When Margarita Figueroa went in for her first mammogram in 2017, she was younger than the recommended age for breast cancer screening. And she had no family history of cancer. But her gynecologist, a breast cancer survivor, urged her to get tested early.
When the results required that she have a second mammogram and a biopsy, Margarita still didn't quite believe it.
"I was just dismissing it. 'Oh, it's a fluke. I don't have any family history. This is not happening.' And I was like that for a little bit, and then I had to go into overdrive mode to figure out how to deal with it."
Seeking a Second Opinion
After a second mammogram and a biopsy, Margarita's provider at the time scheduled a surgery within the next two weeks.
"It seemed very rushed to me," she recalls. "I did some reading and research and it looked like I needed to have other tests."
When her providers weren't receptive to her concerns, she reached out to UVA Health for a second opinion. From the moment Margarita and her husband met with breast surgeon Anneke Schroen, MD, they noticed a change in their experience.
"We didn't feel pushed around. She told me that she wanted to cross all the T's and dot all the I's. She laid out what we needed to do to figure out exactly where the cancer was."
Coming Up With a Better Plan
Dr. Schroen reviewed Margarita's previous tests. "Her initial diagnoses showed something that we consider a risk marker for breast cancer and not an actual breast cancer diagnosis." Plus, Dr. Schroen was concerned that Margarita had received conflicting opinions on previous biopsies.
As with any second opinion at the UVA Breast Care Center, Dr. Schroen presented Margarita's case to a team of experts. "All imaging gets reviewed again by our radiologists who specialize in breast imaging. Pathology gets reviewed again. Then we meet together as a team of multiple specialists to review these tests and to discuss the plan."
Instead of having a surgery that could only help diagnose breast cancer, Dr. Schroen's team was able to fully diagnose the cancer so the surgery could be focused on treatment. With the help of plastic reconstructive surgeon Chris Campbell, MD, Margarita would have a full mastectomy and breast reconstruction on the same day.
BREAST CANCER SCREENING
If you're a woman, you have a 1 in 8 chance of getting breast cancer.
Returning Home to New Challenges
Margarita's mastectomy and breast reconstruction surgery had been a success, but a long road was still ahead. Because of having an autologous reconstruction (where they removed fat from her own body), she had drains attached to her body. She wasn't able to drive, get around easily, or hug her children.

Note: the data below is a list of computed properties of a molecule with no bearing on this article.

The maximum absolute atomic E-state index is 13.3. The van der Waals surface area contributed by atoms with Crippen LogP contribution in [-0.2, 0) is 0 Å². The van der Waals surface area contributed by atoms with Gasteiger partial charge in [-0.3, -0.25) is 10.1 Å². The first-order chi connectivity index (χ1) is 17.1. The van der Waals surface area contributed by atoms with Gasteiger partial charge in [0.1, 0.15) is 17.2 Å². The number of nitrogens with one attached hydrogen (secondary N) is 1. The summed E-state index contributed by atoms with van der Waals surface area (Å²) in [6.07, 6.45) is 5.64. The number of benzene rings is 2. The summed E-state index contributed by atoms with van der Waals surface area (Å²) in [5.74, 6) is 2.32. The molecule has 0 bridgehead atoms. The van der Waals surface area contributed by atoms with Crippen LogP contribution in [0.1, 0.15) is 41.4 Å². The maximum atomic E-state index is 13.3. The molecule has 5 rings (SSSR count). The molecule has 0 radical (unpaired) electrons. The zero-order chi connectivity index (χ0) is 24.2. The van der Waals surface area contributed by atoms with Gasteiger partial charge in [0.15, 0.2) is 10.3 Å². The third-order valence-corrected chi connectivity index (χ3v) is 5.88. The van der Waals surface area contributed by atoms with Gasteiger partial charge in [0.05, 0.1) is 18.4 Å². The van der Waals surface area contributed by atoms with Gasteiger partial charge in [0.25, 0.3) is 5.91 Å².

Margarita met with breast oncologist Patrick Dillon, MD, to discuss treatment. Although she was relieved not to have to undergo chemotherapy, she found radiation therapy to have its own challenges; mentally and emotionally.
"Physically, the lowest point was when I came back from surgery and I couldn't do very much. But mentally, the lowest point was in the middle of radiation," she remembers.
During radiation therapy, Margarita was sleeping 12 hours a day without an appetite. Meanwhile, a host of life, work, and family issues continued to pile up. While her husband was traveling, Margarita was in a car accident. That same week, she received news of her mother being hospitalized in Mexico.
Her radiation oncologist Einsley Janowski, MD, noticed a new sadness in Margarita that was compounded by the ongoing stresses of life. After they talked about the causes of her stress, Dr. Janowski referred Margarita to psychologist Kim Penberthy, PhD.
With Dr. Penberthy, Margarita was able to learn the techniques that could help manage her thoughts and feelings, and re-center how she perceives her challenges.
Margarita had always been an active volunteer in her community, which is something that had paused with her cancer diagnosis.
Later in her journey, Dr. Dillon suggested she consider the Cancer Center Peer Support Program at UVA. Remembering the questions and struggles she faced after her initial diagnosis, Margarita saw the peer support program as an opportunity to help others.
As a peer partner, not only has she been able to offer guidance and an open ear to cancer patients, she has gained a community of others with similar experiences. A guiding message she has shared is the importance of self-advocacy and self-care.
"There are too many appointments one has to go to, and not enough time. Really, one has to stop that and take care of yourself. That's one of the things that I had to learn. I cannot do all these things. I had to take care of myself first."
Watch Margarita's story.